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Thursday, June 15, 2017

Fun with Iran: Stupid Transiting Ship Games and China Trade

Iran's low-cost international water harassment of transiting naval vessels continues, as reported by USNI News in Iranian Navy Missile Boat Harasses Three U.S. Navy Ships, Marine Helo in Strait of Hormuz:
Three U.S. Navy ships and a Marine helicopter were harassed during a night transit of the
U.S. Navy photo Houdong-class boats being shipped to Iran
Strait of Hormuz on Tuesday, U.S. 5th Fleet officials told USNI News on Wednesday.

An Iranian Navy Houdong-class guided-missile boat came within 800 yards of a formation of amphibious assault ship USS Bataan (LHD-5), guided-missile destroyer USS Cole (DDG-67) and dry cargo ship USNS Washington Chambers (T-AKE-11) and harassed the formation beginning with shining a spotlight on Cole.

“Shortly thereafter, the Iranian vessel trained a laser on a CH-53E helicopter that accompanied the formation,” U.S. 5th Fleet spokesman Cmdr. Bill Urban told USNI News on Wednesday.
“The Iranian vessel then proceeded to turn its spotlight on Bataan, scanning the ship from bow to stern and stern to bow before heading outbound from the formation.”

The encounter was, “unsafe and unprofessional due to the Iranian vessel shining a laser on one of the
formation’s helicopters. Illuminating helicopters with lasers at night is dangerous as it creates a navigational hazard that can impair vision and can be disorienting to pilots using night vision goggles.”
Latest in a series of Iranian tactics to "bother" the U.S.Navy as they enter the Arabian Gulf. Worth noting that these missile boats are part of the Iranian Revolutionary Guard Navy, not the IRI Navy or at least they have been. . .

Probably just a bored crew of the Iranian boat looking for a little, albeit safe fun.

More info on the Iranian Navy and the IRGC Navy available from the U.S.Navy's Office of Naval Intelligence here.

On the other hand, the relationship between Iran and China seems to be going swimmingly. Report by Fars News Agency (Iran) China's Flotilla to Berth at Iranian Port
A Chinese naval flotilla will berth in Southern Iran as Tehran and Beijing maintain their
Strait of Hormuz, Bandar Abbas circled in red
determination to enhance naval cooperation, the Iranian Navy announced.

"The Chinese Navy flotilla will comprise two battle cruisers, a support vessel, and a helicopter," the Iranian Navy’s Public Relations Department said.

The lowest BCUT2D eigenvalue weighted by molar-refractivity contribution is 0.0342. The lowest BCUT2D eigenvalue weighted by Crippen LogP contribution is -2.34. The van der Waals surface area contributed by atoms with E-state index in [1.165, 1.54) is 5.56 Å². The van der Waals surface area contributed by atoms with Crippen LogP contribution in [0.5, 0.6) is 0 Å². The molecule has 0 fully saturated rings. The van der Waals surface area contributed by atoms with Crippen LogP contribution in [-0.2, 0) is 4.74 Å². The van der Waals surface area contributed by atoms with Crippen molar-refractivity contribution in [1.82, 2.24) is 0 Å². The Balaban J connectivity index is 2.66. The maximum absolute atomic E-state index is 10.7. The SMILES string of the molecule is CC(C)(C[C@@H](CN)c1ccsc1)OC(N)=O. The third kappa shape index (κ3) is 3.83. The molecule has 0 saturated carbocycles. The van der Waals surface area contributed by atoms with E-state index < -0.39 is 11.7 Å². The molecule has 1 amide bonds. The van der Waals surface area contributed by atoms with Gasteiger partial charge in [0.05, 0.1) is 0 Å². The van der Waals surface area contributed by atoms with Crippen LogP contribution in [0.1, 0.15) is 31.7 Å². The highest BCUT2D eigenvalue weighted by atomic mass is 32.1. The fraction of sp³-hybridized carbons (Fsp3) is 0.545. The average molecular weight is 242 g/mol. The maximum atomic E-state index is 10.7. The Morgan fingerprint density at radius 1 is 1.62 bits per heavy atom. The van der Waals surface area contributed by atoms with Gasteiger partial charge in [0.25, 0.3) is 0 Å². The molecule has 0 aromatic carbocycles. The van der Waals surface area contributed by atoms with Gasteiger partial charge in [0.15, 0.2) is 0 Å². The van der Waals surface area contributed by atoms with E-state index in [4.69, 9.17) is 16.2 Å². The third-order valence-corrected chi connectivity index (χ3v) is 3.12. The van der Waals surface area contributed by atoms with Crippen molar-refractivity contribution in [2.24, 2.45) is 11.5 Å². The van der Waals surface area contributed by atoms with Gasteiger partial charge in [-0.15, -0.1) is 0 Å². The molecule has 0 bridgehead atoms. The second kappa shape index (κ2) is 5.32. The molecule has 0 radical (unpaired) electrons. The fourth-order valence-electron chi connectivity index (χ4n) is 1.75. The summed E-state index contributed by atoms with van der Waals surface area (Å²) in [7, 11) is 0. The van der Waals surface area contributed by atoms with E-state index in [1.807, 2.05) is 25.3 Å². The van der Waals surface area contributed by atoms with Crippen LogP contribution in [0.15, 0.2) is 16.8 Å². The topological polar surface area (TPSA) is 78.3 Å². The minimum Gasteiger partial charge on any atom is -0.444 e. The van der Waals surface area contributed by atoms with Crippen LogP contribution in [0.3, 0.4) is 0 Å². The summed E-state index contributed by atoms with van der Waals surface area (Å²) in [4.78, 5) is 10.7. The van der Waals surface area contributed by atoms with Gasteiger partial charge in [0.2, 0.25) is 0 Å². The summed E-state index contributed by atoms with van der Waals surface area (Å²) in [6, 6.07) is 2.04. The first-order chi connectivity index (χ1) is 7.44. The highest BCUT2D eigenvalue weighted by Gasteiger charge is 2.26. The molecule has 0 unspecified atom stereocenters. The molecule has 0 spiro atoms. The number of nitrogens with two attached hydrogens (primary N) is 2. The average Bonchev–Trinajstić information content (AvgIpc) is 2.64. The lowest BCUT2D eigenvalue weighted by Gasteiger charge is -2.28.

It said the Chinese flotilla, which had docked at Pakistan's Karachi port for training purposes, will dock at the Iranian port of Bandar Abbas later in the day.
In relevant remarks on Tuesday, Chinese Ambassador to Tehran Pang Sen underlined anti-terrorism cooperation with Iran, adding that the two countries have strengthened their military cooperation and exchanges.

"The military exchanges between China and Iran are increasing day by day," Pang told reporters in a press conference in Tehran.

Stressing that Tehran and Beijing permanently hold talks and consultations on the fight against terrorism, he said, "China opposes any type of terrorism and is willing to bolster its cooperation with Iran and other countries (in anti-terrorism campaign) to jointly maintain regional and global peace and stability."

Elsewhere, Pang described China as Iran's largest trade partner in the past 8 years, and said, "The trade ties between the two countries reached $31bln last year."

In relevant remarks in May, Tehran's Ambassador to Beijing Ali Asqar Khaji announced that Iran's exports to China increased considerably in the first four months of 2017 compared to the same period last year.

"The volume of Iran's exports to China has increased considerably in terms of weight in the first four months of 2017 and amounted to 21.12mln tons, setting a record 31 percent boost compared with the same period last year," Khaji said.

Noting that China is the largest importer of Iran's non-oil products, he said the volume of the country's non-oil exports to China has reached 11.59mln tons, showing a 66% increase compared to the previous year.

Iran exports around 40 percent of its petrochemical products and 60-70 percent of the country’s polymer materials to China.

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